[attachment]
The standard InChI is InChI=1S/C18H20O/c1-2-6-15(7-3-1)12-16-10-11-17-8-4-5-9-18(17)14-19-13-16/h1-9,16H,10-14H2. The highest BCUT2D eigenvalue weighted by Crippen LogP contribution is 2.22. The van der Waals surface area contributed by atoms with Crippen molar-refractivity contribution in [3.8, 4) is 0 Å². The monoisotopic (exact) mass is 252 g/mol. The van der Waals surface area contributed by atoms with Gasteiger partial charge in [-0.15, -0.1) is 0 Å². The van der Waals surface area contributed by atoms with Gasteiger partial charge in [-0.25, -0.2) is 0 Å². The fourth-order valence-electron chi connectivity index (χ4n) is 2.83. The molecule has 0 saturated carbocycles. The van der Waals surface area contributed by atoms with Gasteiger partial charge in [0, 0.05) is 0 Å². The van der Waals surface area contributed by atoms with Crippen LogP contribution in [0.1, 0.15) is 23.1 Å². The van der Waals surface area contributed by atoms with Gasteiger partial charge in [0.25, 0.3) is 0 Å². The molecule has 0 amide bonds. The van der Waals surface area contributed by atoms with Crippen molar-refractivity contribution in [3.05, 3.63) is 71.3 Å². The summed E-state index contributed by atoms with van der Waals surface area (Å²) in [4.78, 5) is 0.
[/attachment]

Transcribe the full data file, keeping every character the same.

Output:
The standard InChI is InChI=1S/C18H20O/c1-2-6-15(7-3-1)12-16-10-11-17-8-4-5-9-18(17)14-19-13-16/h1-9,16H,10-14H2. The highest BCUT2D eigenvalue weighted by Crippen LogP contribution is 2.22. The van der Waals surface area contributed by atoms with Crippen molar-refractivity contribution in [3.8, 4) is 0 Å². The monoisotopic (exact) mass is 252 g/mol. The van der Waals surface area contributed by atoms with Gasteiger partial charge in [-0.15, -0.1) is 0 Å². The van der Waals surface area contributed by atoms with Gasteiger partial charge in [-0.25, -0.2) is 0 Å². The fourth-order valence-electron chi connectivity index (χ4n) is 2.83. The molecule has 0 saturated carbocycles. The van der Waals surface area contributed by atoms with Gasteiger partial charge in [0, 0.05) is 0 Å². The van der Waals surface area contributed by atoms with Crippen LogP contribution in [0.1, 0.15) is 23.1 Å². The van der Waals surface area contributed by atoms with Gasteiger partial charge in [0.25, 0.3) is 0 Å². The molecule has 0 amide bonds. The van der Waals surface area contributed by atoms with Crippen molar-refractivity contribution in [3.05, 3.63) is 71.3 Å². The summed E-state index contributed by atoms with van der Waals surface area (Å²) in [4.78, 5) is 0.